What Gerson correctly observes is communities wracked by crime, corruption, social breakdown, and widespread drug use. But that is a result of the failure of prohibition, not decriminalization. This is an old story. The murder rate rose with the start of alcohol Prohibition, remained high during Prohibition, and then declined for 11 consecutive years when Prohibition ended. And corruption of law enforcement became notorious.
Drug prohibition itself creates high levels of crime. Addicts commit crimes to pay for a habit that would be easily affordable if it were legal. Police sources have estimated that as much as half the property crime in some major cities is committed by drug users. More dramatically, because drugs are illegal, participants in the drug trade cannot go to court to settle disputes, whether between buyer and seller or between rival sellers. When black‐market contracts are breached, the result is often some form of violent sanction.
When Gerson writes that “responsible, self‐governing citizens … are cultivated in institutions — families, religious communities and decent, orderly neighborhoods,” he should reflect on what happens to poor communities under prohibition. Drug prohibition has created a criminal subculture in our inner cities. The immense profits to be had from a black‐market business make drug dealing the most lucrative endeavor for many people, especially those who care least about getting on the wrong side of the law. Drug dealers become the most visibly successful people in inner‐city communities, the ones with money and clothes and cars. Social order is turned upside down when the most successful people in a community are criminals. The drug war makes peace and prosperity virtually impossible in inner cities.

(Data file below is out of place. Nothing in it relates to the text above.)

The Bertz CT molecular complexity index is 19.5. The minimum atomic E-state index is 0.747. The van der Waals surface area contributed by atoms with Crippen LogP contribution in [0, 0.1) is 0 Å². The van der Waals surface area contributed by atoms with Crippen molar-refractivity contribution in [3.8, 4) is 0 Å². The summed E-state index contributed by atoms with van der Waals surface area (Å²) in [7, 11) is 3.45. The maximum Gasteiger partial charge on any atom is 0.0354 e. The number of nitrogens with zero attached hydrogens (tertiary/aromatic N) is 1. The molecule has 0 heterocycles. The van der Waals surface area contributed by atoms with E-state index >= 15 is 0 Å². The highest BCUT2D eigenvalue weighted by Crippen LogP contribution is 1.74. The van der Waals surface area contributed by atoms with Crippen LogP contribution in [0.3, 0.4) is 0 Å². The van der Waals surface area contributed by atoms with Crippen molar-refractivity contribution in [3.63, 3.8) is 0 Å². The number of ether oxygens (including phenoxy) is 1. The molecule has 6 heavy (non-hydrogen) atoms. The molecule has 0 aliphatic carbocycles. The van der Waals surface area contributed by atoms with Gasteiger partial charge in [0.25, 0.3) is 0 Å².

There is a place where drugs have been decriminalized, not just de facto but in law. Maybe Gerson should have cited it instead of Washington, D.C. Trouble is, it doesn’t make his point. Ten years ago Portugal decriminalized all drugs. Recently Glenn Greenwald studied the Portuguese experience in a study for the Cato Institute. He reported, “Portugal, whose drug problems were among the worst in Europe, now has the lowest usage rate for marijuana and one of the lowest for cocaine. Drug‐related pathologies, including HIV transmission, hepatitis transmission and drug‐related deaths, have declined significantly.”